IMPORTANT INFORMATION FOR RESIDENTS
Indian-meal moths have been observed in the building.
Indian-meal moths have been observed in the building and treatments / preventive treatment against Indian-meal moths is going to be carried out. Your home must be treated all three times regardless of whether you have observed Indian-meal moths or not. The treatment does not cause unpleasant smells and it is safe for humans and pets. However, humans and pets must not stay in the home during the treatment itself, and you must wait 20 minutes after the treatment is completed before re-entering your home.
It is essential that Absolut Pest Control has access to all homes within the specified time period. If you cannot be home yourself, please make sure someone is there to let us in. The key could possibly be left with a neighbour or a caretaker or maybe it can be placed in a caretaker mailbox.
Dates for all three treatments
When your home is being treated for Indian-meal moths
Whether or not you have observed Indian-meal moths, it is important that you follow these guidelines:
- You must empty your kitchen cabinets – and drawers for foodstuffs and kitchen utensils before we arrive. (Items can be placed on the kitchen or dining room table and put back in the cupboards after the treatment.)
- Kitchen cabinets and drawers must be cleaned before we arrive. Pay special attention to shelf holes in the cabinets. These can be cleaned properly with a cotton bud.
- Infected foodstuffs are discarded or placed in the freezer at minus 18 degrees for a minimum of 72 hours.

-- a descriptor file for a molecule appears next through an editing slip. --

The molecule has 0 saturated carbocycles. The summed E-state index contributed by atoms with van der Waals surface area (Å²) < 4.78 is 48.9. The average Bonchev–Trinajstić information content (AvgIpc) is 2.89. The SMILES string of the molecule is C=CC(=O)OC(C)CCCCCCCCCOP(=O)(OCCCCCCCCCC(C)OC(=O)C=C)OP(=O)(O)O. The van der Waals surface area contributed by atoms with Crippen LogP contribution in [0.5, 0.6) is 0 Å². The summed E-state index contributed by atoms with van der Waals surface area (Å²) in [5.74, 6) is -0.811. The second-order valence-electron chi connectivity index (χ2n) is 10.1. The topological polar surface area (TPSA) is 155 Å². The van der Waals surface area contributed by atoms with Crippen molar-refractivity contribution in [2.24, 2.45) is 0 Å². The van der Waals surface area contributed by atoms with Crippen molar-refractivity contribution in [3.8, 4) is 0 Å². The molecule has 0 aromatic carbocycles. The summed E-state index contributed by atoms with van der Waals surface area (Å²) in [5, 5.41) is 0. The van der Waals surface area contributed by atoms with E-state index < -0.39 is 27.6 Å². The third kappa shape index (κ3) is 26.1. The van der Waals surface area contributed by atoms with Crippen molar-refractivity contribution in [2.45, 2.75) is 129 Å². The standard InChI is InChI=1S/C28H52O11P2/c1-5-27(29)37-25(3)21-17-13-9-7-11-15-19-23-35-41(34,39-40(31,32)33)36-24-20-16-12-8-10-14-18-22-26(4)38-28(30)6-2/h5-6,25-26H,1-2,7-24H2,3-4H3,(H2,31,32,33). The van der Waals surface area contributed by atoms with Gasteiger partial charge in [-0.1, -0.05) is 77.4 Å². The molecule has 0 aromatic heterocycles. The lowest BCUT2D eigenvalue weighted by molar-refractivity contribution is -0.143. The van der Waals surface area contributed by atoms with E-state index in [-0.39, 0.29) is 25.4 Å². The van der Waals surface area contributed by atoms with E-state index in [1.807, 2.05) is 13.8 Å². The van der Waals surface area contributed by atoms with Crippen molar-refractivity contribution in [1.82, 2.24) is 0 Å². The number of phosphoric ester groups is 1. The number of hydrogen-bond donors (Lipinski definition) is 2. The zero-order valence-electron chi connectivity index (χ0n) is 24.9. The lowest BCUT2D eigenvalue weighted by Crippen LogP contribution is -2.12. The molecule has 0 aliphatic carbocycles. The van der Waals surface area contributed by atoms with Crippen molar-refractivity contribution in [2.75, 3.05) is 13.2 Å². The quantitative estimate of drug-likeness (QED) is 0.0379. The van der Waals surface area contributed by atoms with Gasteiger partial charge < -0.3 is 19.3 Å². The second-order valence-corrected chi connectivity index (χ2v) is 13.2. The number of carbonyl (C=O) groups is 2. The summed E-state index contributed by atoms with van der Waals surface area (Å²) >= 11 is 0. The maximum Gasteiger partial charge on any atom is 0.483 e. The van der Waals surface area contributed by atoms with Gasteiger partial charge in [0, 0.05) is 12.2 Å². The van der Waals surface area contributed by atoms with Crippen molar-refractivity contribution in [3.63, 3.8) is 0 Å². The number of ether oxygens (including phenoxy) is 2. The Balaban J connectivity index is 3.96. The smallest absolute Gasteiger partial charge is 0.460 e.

- We must have access to all pipe penetrations.
- Do not clean thoroughly immediately after the treatment. Do not wash or clean the treated areas.
- You should completely refrain from using other insecticides during the weeks when the pest control is carried out.
Information on Indian-meal moths
The Indian-meal moth (Plodia Interpunctella) is closely related to butterflies and certain nocturnal moths. The Indian-meal moth has a characteristic two-coloured elytra that is light grey at the front and a reddish-brown colour elsewhere. The fully-grown moth is about 1cm long and has a wingspan of 15-20 mm. The larvae can reach a length of approx. 12-13 cm long before they pupate. They are yellowish-white in colour with a dark brown head.
Just a few days after transitioning from pupa to fully-grown moth, the moths breed, and the female lays her 400 eggs within a couple of weeks. They are laid directly on or in the food, but sometimes also in cracks in the packaging, where the larvae can enter the item and live off of the food. The amount of time it takes an Indian-meal moth to develop from egg to fully-grown varies considerably. Under optimal conditions (at temperatures of approx. 30 degrees Celsius) it will only take 25 days, so within the space of just a year many new generations of Indian-meal moths are created.
Indian-meal moth larvae cause damage to food by gnawing at it, but also by contaminating the food with their droppings. In addition, the white web they weave around themselves also causes more damage. This causes food to clot and stick, significantly lowering the quality of it.
Indian-meal moths often crawl up along walls and ceilings until they find a crack. Here, the larvae pupate in their own web and they shape this into a white silk cocoon that is about 7 cm in length.
In private households, Indian-meal moths can be found in bags of flour, nuts and raisins, as well as in other flour and grain products and bird seeds. Storing food in airtight containers or plastic bags can help eliminate the spread of moths between food sources. You can also avoid this by checking foods you do not use very often, so any potential infestations can be discovered early and limited. Infested foods should be thrown away immediately and the kitchen should be treated.